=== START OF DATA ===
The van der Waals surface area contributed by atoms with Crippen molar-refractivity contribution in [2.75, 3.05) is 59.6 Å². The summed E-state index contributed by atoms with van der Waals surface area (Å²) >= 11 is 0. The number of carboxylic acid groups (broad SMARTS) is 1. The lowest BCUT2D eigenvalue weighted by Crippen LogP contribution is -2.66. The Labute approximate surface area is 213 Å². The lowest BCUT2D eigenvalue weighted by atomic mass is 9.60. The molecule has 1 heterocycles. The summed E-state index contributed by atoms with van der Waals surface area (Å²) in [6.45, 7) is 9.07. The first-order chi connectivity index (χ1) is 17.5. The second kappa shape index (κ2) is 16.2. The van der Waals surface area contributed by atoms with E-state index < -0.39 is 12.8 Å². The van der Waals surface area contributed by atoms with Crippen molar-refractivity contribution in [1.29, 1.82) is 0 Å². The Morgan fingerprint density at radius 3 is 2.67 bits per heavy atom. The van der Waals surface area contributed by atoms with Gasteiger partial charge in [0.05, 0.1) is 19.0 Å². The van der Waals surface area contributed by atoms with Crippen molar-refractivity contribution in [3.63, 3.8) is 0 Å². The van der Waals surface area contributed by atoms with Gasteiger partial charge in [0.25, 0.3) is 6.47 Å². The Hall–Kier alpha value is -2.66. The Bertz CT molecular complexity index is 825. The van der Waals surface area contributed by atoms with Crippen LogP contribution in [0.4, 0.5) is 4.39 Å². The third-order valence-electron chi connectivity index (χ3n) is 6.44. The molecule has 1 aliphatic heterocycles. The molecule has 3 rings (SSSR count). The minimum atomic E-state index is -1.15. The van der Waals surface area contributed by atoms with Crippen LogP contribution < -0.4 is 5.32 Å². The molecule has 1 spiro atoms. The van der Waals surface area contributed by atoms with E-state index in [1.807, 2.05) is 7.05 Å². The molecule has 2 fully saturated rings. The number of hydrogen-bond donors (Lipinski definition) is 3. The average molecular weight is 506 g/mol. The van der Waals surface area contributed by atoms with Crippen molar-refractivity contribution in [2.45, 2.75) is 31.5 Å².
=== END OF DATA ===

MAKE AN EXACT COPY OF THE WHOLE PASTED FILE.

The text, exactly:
The van der Waals surface area contributed by atoms with Crippen molar-refractivity contribution in [2.75, 3.05) is 59.6 Å². The summed E-state index contributed by atoms with van der Waals surface area (Å²) >= 11 is 0. The number of carboxylic acid groups (broad SMARTS) is 1. The lowest BCUT2D eigenvalue weighted by Crippen LogP contribution is -2.66. The Labute approximate surface area is 213 Å². The lowest BCUT2D eigenvalue weighted by atomic mass is 9.60. The molecule has 1 heterocycles. The summed E-state index contributed by atoms with van der Waals surface area (Å²) in [6.45, 7) is 9.07. The first-order chi connectivity index (χ1) is 17.5. The second kappa shape index (κ2) is 16.2. The van der Waals surface area contributed by atoms with E-state index < -0.39 is 12.8 Å². The van der Waals surface area contributed by atoms with Crippen molar-refractivity contribution in [1.29, 1.82) is 0 Å². The Morgan fingerprint density at radius 3 is 2.67 bits per heavy atom. The van der Waals surface area contributed by atoms with Gasteiger partial charge in [0.05, 0.1) is 19.0 Å². The van der Waals surface area contributed by atoms with Crippen molar-refractivity contribution in [3.63, 3.8) is 0 Å². The van der Waals surface area contributed by atoms with Gasteiger partial charge in [0.25, 0.3) is 6.47 Å². The Hall–Kier alpha value is -2.66. The Bertz CT molecular complexity index is 825. The van der Waals surface area contributed by atoms with Crippen LogP contribution in [0.4, 0.5) is 4.39 Å². The third-order valence-electron chi connectivity index (χ3n) is 6.44. The molecule has 1 aliphatic heterocycles. The molecule has 3 rings (SSSR count). The minimum atomic E-state index is -1.15. The van der Waals surface area contributed by atoms with Crippen LogP contribution < -0.4 is 5.32 Å². The molecule has 1 spiro atoms. The van der Waals surface area contributed by atoms with E-state index in [1.807, 2.05) is 7.05 Å². The molecule has 2 fully saturated rings. The number of hydrogen-bond donors (Lipinski definition) is 3. The average molecular weight is 506 g/mol. The van der Waals surface area contributed by atoms with Crippen molar-refractivity contribution in [2.45, 2.75) is 31.5 Å².